Took trail 33 to 34 and went up the southern chute. Beautiful views of all the volcanoes.
Paul M. and I did this one together. It was the first of two wilderness highpoints we reached that day. The upper scramble was fun, and the weather and views were spectacular.
Excellent day with a tinge of fall in the air. Used Trail #33 and east side gully. Berry crop above 4,000 ft didn't make it this year. Snow melt was too late. Some bugs, but not bad. 5 hrs RT without having to hurry much. WA P2k 79/144
Did the "usual" route, up the northwest side and down the east.
I wanted to make a note that finding the approach to that northwest ridge is tricky: coming from the west, you have to leave the Lemei Trail pretty early. There's a faint trail through a meadow (at N46.0233, W121.765) that goes up into the woods and then mostly disappears, but that's where you want to be. (If the Lemei Trail brings you to an open area where you can see scree slopes below the northern cliffs, you've missed the turnoff.)
This was an excellent hike. The berries were in season, the sky was blue and the bugs were gone. The scramble is quite easy, not even really much of a scramble via the scree gully. The scree is loose, but that's nothing new in WA.
With my son. Started at 3, summit at 4:40, back down at 4:45, to the car at 6:05. Nice hike and fun scramble up the northeast gulley, tempered somewhat by an unbelievable amount of bugs. They were at their worst near the top on the scramble. Looks like this would be even better in the fall when the bugs die out. Nice and clear weather, a bit warm but not unbearably so.
Son Mike and I backpacked in from Placid Lk. trailhead (29?) then to Lake Chenamus, followed the abandonded but easy to follow trail SE to a pt between Acker and Elk lakes, cut eastward, and found a pleasant campsite near an intermittent streambed. Beautiful huckleberry foliage and ripe berries everywhere, like walking through a berry winery. Every bird and mammal scat was berry colored, even the coyotes.
Route: We spent the early morning cutting cross country between various lakes and wound up on the 33 trail going to Cultus and thus got onto 34. The (Hansen) guidebook we were using had said that Lemei Rock required climbing experience and equipment. As we walked towards it (and Wapiki Lk), it looked as though one could just walk up to the south summit. So we did. Perfectly dry, but this was high end 2(two) and no more. We then traversed over to the north summit. Mike, who has rock climbing tendencies, scrambled and walked along the spine. Not for me. I wont argue with any 3 or 4 designation for parts of that. But along the east side of that crest is a natural "trail" that is walkable and stable. There is a section where one sidesteps along an airy but very solid and clean ledge. Would take a grand mal seizure or a major earthquake to fall--at least when its dry.
Bonus: on or near the ledge is a cannonhole with a view of either Adams or St. Helens, can't remember which.
North prong eventually required a little butterfly battling by me and shaming and spotting by Mike, but I eventually sat on it and got back off it.
We crossed back over to the broader south summit and watched the falcons, hawks and swallows while we ate lunch. We also noted a hazy peak almost due west that looked as if it could be Saddle Mountain. Compass bearing later seemed right refering to 1:250000 maps. Comments welcome on that especially.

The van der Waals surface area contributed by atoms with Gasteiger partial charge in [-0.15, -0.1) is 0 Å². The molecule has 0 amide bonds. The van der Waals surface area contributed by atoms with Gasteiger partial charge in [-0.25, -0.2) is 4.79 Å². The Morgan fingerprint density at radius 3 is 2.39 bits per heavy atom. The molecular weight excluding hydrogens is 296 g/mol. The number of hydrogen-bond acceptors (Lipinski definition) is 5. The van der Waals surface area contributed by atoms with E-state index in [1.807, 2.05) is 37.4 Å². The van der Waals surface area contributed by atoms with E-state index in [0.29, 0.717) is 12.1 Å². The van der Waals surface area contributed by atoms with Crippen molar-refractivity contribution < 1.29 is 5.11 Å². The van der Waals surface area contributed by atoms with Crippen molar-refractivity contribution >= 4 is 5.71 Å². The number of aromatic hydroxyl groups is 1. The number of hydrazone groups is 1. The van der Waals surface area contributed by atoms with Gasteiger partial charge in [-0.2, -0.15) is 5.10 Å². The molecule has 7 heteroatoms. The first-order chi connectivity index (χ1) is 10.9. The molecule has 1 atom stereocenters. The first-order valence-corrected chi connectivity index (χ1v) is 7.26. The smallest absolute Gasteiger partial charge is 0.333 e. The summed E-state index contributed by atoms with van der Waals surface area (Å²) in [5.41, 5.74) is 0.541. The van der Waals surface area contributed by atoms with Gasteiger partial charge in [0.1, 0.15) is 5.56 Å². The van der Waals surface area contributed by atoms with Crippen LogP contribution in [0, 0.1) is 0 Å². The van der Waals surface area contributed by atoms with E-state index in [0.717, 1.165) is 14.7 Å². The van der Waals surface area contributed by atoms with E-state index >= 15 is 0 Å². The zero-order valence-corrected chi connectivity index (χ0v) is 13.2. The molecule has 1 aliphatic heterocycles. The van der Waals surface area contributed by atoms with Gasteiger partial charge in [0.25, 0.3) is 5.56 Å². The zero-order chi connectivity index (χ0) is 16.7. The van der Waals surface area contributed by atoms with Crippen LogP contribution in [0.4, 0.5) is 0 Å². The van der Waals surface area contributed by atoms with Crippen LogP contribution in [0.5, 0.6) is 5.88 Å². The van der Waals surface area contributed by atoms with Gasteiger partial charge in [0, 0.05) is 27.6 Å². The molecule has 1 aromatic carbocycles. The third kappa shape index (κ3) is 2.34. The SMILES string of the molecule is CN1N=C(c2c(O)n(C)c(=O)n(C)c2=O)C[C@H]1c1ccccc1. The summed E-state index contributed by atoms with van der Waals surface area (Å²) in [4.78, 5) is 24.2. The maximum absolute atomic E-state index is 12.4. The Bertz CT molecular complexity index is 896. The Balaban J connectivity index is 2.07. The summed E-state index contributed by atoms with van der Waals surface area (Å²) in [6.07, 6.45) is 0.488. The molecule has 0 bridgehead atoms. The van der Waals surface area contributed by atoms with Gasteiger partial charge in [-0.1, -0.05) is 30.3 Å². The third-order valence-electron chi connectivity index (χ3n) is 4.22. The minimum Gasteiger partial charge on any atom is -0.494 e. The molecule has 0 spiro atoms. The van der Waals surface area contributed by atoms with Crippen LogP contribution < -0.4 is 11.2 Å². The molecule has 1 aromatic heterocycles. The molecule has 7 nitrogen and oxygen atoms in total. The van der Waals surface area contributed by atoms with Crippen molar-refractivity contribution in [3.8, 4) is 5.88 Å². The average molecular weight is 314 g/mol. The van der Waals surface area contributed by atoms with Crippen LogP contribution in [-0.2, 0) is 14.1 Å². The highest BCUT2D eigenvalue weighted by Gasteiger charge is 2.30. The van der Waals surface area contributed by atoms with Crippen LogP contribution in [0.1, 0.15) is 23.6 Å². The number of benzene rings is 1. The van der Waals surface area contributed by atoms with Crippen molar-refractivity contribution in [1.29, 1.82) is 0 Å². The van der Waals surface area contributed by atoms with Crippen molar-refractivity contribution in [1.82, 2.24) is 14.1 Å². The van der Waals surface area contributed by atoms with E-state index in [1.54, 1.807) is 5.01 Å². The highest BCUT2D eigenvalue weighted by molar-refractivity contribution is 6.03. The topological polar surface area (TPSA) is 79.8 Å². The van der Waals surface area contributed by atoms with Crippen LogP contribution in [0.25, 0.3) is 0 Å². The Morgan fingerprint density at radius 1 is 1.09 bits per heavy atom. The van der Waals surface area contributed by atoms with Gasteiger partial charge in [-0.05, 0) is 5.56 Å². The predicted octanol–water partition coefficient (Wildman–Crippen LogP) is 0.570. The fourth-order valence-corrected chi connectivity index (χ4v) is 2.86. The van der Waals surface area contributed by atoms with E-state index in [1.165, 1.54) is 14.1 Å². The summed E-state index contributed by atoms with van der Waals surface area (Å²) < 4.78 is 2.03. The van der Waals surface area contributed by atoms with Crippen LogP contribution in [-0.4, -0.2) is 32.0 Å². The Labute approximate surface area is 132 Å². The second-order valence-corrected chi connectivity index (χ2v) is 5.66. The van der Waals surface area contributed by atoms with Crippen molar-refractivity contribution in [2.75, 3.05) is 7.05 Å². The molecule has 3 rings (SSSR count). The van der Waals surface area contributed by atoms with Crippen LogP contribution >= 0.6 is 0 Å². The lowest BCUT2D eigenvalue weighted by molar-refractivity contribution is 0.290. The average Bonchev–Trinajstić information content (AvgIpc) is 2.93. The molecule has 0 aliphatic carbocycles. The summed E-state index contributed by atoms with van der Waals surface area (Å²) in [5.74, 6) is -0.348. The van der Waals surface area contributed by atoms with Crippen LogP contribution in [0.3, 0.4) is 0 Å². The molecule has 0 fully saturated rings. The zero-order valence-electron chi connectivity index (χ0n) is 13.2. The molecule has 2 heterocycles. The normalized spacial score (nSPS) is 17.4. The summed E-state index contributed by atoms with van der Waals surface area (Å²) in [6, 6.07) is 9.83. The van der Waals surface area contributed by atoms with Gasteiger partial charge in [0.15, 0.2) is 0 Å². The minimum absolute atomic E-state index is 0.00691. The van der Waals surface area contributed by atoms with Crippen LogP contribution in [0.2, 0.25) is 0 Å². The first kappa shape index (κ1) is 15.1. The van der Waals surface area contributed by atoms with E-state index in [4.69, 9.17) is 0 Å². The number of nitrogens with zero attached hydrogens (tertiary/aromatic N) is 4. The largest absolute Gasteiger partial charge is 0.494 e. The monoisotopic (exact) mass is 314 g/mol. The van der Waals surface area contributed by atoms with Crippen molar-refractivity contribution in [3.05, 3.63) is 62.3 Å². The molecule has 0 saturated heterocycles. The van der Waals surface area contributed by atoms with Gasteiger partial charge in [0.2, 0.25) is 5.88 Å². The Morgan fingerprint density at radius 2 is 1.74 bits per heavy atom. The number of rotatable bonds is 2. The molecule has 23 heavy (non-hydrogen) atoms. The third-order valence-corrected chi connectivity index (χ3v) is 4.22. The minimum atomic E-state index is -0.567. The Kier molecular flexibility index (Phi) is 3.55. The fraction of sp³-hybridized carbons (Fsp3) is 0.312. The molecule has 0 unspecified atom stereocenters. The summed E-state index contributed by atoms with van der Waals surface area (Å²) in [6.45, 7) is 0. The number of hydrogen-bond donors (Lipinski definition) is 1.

Went down the east side by a very obvious scree and talus chute that is just north of the south summit. Went down separately to avoid kicking rocks onto each other's heads, but no problems. Had a small crowd watching from near the trail. Note to nonclimbers: that chute looks much steeper looking up than it is. Bogus macho points available either by camera or having someone waiting to see you come down.
No snow or ice or even dew.
Good weather on the way in, great weather on the way out, and really, really foggy, cloudy, and windy weather during the entire tirp. It wasn't all bad though, it was pretty cool watching the mist blowing around like it was shot out of a tube. Made it to both summits, but had no views. Nice scenery, and a pretty easy trail. I'll have to come back when the weather is nicer.
Dean Molen and I met on Saturday afternoon in Bingen at the local Mexican restaurant, ate dinner, then headed up to the Cultus Creek campground. The weather was supposed to improve, so we hit the sack expecting the sky to clear overnight. Unfortunately it had changed very little by morning, so we headed up the trail in the dripping forest. At least it wasn't raining, just foggy, and there wasn't much wind until we hit the summit ridge. Nice hike. The rock was wet from all the fog, so we used great caution on the ascent to and traverse of the summit ridge. The big disappointment was the lack of views, especially of Adams and Hood, as well as St. Helens and Rainier . This was my 155th peak with 2000+ feet of topographic prominence, and my 43rd such summit in Washington.
Fun scramble along the rim after coming up the NW ridge. Combined it with a traverse across Bird Mountain to the north, hitting the high points along the way (getting down off the north end was pretty thrashy), and then on out to take a look at Sawtooth Mountain.
There were dozens of people up here on this great summer day. Saw this from a plane and just had to go take a look.
Hiked in with friends Mark and Chad. Bugs were vicious in the meadows. Decided to climb the northwest ridge and bushwhacked up to it. Some easy climbing moves to gain the summit ridge and scramble along it to the true summit. Lots of fun. Was going to try to downclimb the west side but it would have required some rappeling. Downclimbed the east side gully and did some scree skiing. Really a fun day with great views of all the big Cascade peaks nearby.